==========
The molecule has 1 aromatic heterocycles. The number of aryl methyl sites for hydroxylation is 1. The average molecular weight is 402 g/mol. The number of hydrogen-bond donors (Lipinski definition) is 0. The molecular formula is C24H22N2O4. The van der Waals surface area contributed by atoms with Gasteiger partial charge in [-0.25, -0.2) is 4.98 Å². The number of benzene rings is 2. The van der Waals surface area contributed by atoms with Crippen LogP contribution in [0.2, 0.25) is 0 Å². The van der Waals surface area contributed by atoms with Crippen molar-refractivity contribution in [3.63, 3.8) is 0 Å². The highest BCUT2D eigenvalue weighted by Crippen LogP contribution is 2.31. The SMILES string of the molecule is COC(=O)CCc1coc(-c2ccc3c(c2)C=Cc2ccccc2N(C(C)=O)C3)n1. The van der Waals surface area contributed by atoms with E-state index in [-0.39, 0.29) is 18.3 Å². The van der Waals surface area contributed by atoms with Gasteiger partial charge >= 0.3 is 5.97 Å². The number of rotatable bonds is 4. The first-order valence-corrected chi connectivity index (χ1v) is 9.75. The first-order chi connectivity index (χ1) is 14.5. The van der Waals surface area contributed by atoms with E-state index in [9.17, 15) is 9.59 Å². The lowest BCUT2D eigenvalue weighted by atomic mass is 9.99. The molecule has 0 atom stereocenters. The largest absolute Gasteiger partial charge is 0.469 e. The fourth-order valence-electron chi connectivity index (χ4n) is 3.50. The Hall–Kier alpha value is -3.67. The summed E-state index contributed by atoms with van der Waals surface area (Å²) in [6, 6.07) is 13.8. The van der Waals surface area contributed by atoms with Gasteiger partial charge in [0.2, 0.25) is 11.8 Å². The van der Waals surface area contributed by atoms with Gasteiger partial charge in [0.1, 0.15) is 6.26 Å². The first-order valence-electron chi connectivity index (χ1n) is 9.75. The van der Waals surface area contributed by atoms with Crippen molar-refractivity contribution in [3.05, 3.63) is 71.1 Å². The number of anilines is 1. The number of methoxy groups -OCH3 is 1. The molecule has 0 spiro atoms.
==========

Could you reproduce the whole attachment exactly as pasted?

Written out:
The molecule has 1 aromatic heterocycles. The number of aryl methyl sites for hydroxylation is 1. The average molecular weight is 402 g/mol. The number of hydrogen-bond donors (Lipinski definition) is 0. The molecular formula is C24H22N2O4. The van der Waals surface area contributed by atoms with Gasteiger partial charge in [-0.25, -0.2) is 4.98 Å². The number of benzene rings is 2. The van der Waals surface area contributed by atoms with Crippen LogP contribution in [0.2, 0.25) is 0 Å². The van der Waals surface area contributed by atoms with Crippen molar-refractivity contribution in [3.63, 3.8) is 0 Å². The highest BCUT2D eigenvalue weighted by Crippen LogP contribution is 2.31. The SMILES string of the molecule is COC(=O)CCc1coc(-c2ccc3c(c2)C=Cc2ccccc2N(C(C)=O)C3)n1. The van der Waals surface area contributed by atoms with E-state index in [-0.39, 0.29) is 18.3 Å². The van der Waals surface area contributed by atoms with Gasteiger partial charge >= 0.3 is 5.97 Å². The number of rotatable bonds is 4. The first-order valence-corrected chi connectivity index (χ1v) is 9.75. The first-order chi connectivity index (χ1) is 14.5. The van der Waals surface area contributed by atoms with E-state index in [9.17, 15) is 9.59 Å². The lowest BCUT2D eigenvalue weighted by atomic mass is 9.99. The molecule has 0 atom stereocenters. The largest absolute Gasteiger partial charge is 0.469 e. The fourth-order valence-electron chi connectivity index (χ4n) is 3.50. The Hall–Kier alpha value is -3.67. The summed E-state index contributed by atoms with van der Waals surface area (Å²) in [6, 6.07) is 13.8. The van der Waals surface area contributed by atoms with Gasteiger partial charge in [0.2, 0.25) is 11.8 Å². The van der Waals surface area contributed by atoms with Gasteiger partial charge in [0.1, 0.15) is 6.26 Å². The first-order valence-electron chi connectivity index (χ1n) is 9.75. The van der Waals surface area contributed by atoms with Crippen molar-refractivity contribution in [3.05, 3.63) is 71.1 Å². The number of anilines is 1. The number of methoxy groups -OCH3 is 1. The molecule has 0 spiro atoms.